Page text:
Essay about Oral Health And Indigenous Children
Oral health is a microcosm of the wider Indigenous disadvantage evident in measures of employment, income, education and health. Indigenous children consistently have more caries (in both frequency and severity) and untreated oral health problems (Ha et al., 2014). In some studies, the incidence of caries is more than double in the Indigenous child sample than for non-Indigenous children (Roberts-Thomson et al., 2010). Nearly a quarter of Indigenous children live in remote or very remote areas, compared to just 3% of non-Indigenous children (Roberts-Thomson et al., 2010) and Indigenous children in rural areas have worse oral health than those in metropolitan areas (Jamieson et al., 2007).
Good oral health in childhood is important. Early childhood caries are associated poor physical development, malnutrition, speech development, social isolation, depression, low self-esteem, negative educational outcomes and, later in life, cardiovascular disease, stroke and diabetes (Schroth et al., 2009, Jamieson et al., 2011, Jamieson et al., 2010, Christian and Blinkhorn, 2012, Merrick et al., 2012, Zander et al., 2013).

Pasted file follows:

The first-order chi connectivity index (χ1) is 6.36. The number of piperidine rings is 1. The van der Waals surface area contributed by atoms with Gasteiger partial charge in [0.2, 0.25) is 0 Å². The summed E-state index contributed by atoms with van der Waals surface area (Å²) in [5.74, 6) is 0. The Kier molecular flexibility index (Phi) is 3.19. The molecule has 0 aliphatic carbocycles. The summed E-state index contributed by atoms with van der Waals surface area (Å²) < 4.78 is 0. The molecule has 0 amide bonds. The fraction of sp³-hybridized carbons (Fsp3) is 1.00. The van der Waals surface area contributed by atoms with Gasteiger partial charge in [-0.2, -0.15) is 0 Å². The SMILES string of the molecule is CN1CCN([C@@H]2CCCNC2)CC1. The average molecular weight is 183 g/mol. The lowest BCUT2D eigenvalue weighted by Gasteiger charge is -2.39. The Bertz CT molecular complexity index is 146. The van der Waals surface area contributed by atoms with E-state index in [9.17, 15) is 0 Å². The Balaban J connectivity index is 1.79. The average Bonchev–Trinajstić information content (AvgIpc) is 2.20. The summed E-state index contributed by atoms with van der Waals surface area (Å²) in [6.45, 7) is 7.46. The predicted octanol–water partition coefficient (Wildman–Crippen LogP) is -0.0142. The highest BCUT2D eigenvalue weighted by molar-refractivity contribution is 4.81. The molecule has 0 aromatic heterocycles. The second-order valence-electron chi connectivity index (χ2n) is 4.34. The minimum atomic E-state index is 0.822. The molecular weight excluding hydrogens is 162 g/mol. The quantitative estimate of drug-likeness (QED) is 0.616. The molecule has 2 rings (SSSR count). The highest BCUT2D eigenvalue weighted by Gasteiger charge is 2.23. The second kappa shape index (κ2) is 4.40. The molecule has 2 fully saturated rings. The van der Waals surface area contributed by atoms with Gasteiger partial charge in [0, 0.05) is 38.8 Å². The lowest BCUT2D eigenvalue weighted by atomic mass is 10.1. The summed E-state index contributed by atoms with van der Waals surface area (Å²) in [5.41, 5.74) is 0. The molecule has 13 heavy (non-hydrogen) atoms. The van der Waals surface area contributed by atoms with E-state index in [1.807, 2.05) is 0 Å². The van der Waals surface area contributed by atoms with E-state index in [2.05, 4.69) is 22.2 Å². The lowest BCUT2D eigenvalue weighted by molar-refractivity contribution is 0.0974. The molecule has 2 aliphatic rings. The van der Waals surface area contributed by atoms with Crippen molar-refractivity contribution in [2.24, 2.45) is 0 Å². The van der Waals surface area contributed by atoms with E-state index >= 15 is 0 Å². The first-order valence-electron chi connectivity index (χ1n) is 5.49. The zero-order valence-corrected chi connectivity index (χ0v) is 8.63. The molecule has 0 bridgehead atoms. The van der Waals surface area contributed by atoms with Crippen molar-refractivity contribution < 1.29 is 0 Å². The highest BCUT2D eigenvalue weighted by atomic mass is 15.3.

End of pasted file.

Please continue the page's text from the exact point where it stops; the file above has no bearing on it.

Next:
The Commission on Social Determinants of Health model below provides a useful framework for the analysis of the determinants of Indigenous oral health. Fig 1: CSDH Conceptual Framework (Solar & Irwin, 2010)
A number of individual risk factors are identified for…